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White Fragility: Why It's So Hard for White…
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White Fragility: Why It's So Hard for White People to Talk About Racism (2018)

by Robin DiAngelo

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» See also 11 mentions

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I think about this book so often. I don’t see myself as a racist, but I was sitting in a Kaiser-Permanente pharmacy in a traditionally white town, and I was amazed at the number of black people there. Funny, I didn’t think about all the Asian and south Asian people there, only the blacks. Somehow I doubt this is the last time, that White Fragility makes me think about my own beliefs. ( )
  brangwinn | Apr 18, 2019 |
I don't quite know how to review this. It was hard for me to read a lot of at a stretch, because it kept connecting with other things I've read, heard and experienced, so I'd pause my audiobook to think about it. It puts words to a lot of things I've struggled to describe before. I've done a lot of reading on race in America in the last few years, so much of it wasn't entirely new ground for me, but it was a different framing, and useful. Ijeoma Oluo's [b:So You Want to Talk About Race|35099718|So You Want to Talk About Race|Ijeoma Oluo|https://images.gr-assets.com/books/1499224833s/35099718.jpg|56405219] is a better entry point, I think, but this is also a useful read for white people trying to come to grips with what being white is and how to do less harm with it. I think it would be particularly good for people trying to think about or increase diversity or inclusion in businesses, organizations, churches.

I'd recommend it for thoughtful white people in general (I don't suppose non-thoughtful ones will read it, and yes, even if we're thoughtful, we have room to grow on the topic) but particularly for white people raised in heavily white areas as I was. The concept of thinking oneself 'innocent of race' was very very relevant to life in Oregon.

Audiobook note: Not recommended. The reader has a repetitive, newscaster tone that grates somewhat over time, and I feel paper would have been a better choice for this book.
  eilonwy_anne | Mar 9, 2019 |
I agree with everything I found in this book, but there was so much overkill and repetition that I skimmed almost all of it except for the last chapter. Belaboring excellent points dilutes their importance. One of the Goodreads reviews here mentions that this book is expanded from an original article with the same title by the same author, and makes the same points without the excess. ( )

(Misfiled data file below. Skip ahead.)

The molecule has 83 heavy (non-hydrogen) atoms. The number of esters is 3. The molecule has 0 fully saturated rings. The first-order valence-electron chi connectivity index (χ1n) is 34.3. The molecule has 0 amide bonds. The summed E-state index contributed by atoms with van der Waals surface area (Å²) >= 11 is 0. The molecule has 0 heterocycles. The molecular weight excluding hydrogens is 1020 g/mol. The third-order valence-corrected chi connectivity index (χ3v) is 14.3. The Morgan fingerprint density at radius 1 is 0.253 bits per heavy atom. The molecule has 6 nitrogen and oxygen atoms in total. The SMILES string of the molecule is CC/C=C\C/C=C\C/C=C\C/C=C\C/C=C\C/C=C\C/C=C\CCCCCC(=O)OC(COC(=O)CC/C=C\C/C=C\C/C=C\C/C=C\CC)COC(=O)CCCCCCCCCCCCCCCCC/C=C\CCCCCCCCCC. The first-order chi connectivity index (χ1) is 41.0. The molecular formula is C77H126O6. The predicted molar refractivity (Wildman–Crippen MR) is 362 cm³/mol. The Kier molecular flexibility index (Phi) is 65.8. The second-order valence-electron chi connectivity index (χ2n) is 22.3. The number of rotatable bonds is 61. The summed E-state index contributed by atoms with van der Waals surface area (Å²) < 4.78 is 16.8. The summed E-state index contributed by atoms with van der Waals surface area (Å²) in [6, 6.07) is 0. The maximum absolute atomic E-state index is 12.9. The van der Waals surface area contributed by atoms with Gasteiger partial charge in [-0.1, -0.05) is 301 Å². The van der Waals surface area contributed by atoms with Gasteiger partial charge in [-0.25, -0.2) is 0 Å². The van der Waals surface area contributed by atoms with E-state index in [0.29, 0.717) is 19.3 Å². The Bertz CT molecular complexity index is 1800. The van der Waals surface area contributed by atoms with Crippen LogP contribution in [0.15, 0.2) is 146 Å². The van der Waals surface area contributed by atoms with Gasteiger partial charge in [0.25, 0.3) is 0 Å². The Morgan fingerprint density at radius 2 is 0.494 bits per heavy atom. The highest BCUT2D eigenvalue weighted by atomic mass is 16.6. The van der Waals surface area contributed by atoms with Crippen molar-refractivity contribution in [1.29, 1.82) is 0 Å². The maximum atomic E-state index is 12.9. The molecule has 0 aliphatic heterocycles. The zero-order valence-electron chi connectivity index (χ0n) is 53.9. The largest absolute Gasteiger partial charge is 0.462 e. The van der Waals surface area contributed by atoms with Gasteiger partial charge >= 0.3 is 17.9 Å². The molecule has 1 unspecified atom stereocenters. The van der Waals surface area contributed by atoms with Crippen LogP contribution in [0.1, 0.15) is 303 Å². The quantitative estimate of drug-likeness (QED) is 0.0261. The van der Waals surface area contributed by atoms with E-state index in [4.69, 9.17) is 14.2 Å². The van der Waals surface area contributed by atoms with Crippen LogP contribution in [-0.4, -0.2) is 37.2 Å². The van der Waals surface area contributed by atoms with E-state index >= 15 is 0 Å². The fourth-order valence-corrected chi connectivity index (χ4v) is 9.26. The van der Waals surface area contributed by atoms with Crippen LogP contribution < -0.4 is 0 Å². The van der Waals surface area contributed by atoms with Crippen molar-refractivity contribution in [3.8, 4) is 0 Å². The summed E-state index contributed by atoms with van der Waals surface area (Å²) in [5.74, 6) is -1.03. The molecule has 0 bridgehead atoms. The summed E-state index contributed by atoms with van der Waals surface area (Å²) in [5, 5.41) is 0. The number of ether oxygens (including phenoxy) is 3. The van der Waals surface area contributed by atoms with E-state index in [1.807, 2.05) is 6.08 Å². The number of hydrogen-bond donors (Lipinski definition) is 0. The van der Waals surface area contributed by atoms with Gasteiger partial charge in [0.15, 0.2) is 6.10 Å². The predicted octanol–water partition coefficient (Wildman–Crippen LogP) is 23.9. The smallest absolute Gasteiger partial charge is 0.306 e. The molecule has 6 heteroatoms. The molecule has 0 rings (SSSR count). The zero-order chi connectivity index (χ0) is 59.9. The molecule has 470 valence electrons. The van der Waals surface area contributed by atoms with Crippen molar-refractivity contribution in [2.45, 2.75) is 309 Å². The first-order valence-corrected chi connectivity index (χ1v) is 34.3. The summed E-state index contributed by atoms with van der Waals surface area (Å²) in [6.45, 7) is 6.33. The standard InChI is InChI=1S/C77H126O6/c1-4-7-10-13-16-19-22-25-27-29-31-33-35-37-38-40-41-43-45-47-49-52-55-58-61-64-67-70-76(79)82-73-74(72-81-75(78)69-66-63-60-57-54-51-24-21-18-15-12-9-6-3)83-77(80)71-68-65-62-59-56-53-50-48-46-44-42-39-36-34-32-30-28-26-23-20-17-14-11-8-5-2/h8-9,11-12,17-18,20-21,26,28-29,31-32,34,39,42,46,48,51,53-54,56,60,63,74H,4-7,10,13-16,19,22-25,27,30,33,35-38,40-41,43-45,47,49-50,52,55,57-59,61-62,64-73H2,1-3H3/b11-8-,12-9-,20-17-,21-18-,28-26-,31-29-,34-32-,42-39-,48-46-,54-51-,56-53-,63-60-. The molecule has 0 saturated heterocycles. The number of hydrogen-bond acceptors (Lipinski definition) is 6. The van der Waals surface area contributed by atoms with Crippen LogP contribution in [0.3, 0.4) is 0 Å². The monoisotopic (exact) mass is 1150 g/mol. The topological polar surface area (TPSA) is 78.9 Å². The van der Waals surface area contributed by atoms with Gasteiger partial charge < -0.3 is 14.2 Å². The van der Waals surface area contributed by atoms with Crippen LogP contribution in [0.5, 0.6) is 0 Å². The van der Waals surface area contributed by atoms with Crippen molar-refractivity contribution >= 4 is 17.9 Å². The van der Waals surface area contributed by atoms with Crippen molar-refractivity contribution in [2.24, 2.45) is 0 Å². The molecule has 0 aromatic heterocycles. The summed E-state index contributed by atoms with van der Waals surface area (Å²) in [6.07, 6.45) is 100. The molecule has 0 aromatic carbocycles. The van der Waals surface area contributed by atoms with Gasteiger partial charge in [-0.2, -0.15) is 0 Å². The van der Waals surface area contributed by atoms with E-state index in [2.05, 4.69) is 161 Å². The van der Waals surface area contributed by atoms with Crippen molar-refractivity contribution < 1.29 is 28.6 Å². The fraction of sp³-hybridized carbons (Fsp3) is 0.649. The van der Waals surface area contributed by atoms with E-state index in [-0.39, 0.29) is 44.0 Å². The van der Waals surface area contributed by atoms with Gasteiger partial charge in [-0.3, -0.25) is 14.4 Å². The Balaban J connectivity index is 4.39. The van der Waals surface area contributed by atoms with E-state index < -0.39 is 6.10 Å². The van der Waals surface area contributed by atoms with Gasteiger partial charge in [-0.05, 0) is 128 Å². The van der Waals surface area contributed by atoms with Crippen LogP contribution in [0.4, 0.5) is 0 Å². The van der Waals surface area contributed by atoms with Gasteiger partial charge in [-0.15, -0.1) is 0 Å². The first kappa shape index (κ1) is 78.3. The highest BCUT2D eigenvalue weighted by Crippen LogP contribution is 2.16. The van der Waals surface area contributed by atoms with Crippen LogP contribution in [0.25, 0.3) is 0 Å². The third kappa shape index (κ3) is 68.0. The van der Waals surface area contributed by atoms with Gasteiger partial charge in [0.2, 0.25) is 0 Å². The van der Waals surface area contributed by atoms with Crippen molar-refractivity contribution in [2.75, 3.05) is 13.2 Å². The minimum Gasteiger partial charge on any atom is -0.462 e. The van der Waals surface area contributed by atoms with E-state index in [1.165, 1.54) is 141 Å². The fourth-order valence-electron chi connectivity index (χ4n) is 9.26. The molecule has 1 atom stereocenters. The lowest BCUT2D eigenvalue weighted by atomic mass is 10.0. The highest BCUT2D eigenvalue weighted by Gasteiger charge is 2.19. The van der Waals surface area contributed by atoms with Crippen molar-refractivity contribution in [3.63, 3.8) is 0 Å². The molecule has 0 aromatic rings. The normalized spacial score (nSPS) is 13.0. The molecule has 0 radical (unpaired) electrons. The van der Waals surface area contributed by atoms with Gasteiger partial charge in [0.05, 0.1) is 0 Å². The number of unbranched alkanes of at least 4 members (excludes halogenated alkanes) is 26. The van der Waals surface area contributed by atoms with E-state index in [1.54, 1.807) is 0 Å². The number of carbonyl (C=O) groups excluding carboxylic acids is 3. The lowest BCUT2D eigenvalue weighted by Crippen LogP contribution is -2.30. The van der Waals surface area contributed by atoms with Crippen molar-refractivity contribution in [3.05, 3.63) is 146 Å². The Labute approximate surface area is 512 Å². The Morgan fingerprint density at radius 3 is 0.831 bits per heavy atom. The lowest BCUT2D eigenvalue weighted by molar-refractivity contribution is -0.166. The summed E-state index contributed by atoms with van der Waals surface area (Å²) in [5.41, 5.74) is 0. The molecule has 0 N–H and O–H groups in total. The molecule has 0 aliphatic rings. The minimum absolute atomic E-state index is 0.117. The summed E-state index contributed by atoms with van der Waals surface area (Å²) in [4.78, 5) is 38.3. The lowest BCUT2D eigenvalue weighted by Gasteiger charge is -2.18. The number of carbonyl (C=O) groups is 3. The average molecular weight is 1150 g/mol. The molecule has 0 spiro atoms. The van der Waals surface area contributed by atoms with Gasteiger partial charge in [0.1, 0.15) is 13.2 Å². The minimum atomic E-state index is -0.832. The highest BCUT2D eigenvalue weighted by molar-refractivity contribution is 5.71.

badube | Mar 6, 2019 |
Joins Stamped From The Beginning and White Rage as books on racism that I feel ought to be taught in schools. ( )
  cdogzilla | Mar 2, 2019 |
White Fragility is an important, cogent, well written book. I wish everyone would read it. DiAngelo begins with the premise that western society is built on white supremacy. We are bombarded with a preference for whiteness in virtually every context. "Fragility" is the term she uses to describe how white people react to discussions of race and bias, turning the problems on the messenger rather than accepting that their words and actions reflect an inherent bias based on the society's systematic racism. This acceptance is the first step required to combat the systematic racism. We also need to stop hiding behind our good intentions and accept that the effects of our words and actions matter in themselves. A good bit of humility is called for, and a willingness to accept feedback and learn from it. This is an outstanding contribution to the effort, and it includes pointers to many more. ( )
  Jim53 | Feb 27, 2019 |
Showing 1-5 of 23 (next | show all)
CHOTINER: So you consider yourself a racist right now?

DiANGELO: Yes. I will always have a racist worldview and biases. The way I look at it is I’m really clear that I do less harm than I used to. I perpetrate that racism less often. I’m not defensive at all when I realize—whether myself or it’s been brought to my attention—that I’ve just perpetrated a piece of it. I have really good repair skills. None of those are small things because they mean I do less harm.
added by elenchus | editSlate.com, Isaac Chotiner (Aug 2, 2018)
 
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In this groundbreaking and timely book, antiracist educator Robin DiAngelo deftly illuminates the phenomenon of white fragility. Referring to the defensive moves that white people make when challenged racially, white fragility is characterized by emotions such as anger, fear, and guilt, and by behaviors including argumentation and silence. These behaviors, in turn, function to reinstate white racial equilibrium and prevent any meaningful cross-racial dialogue. In this in-depth exploration, DiAngelo explores how white fragility develops, how it protects racial inequality, and what we can do to engage more constructively. --… (more)

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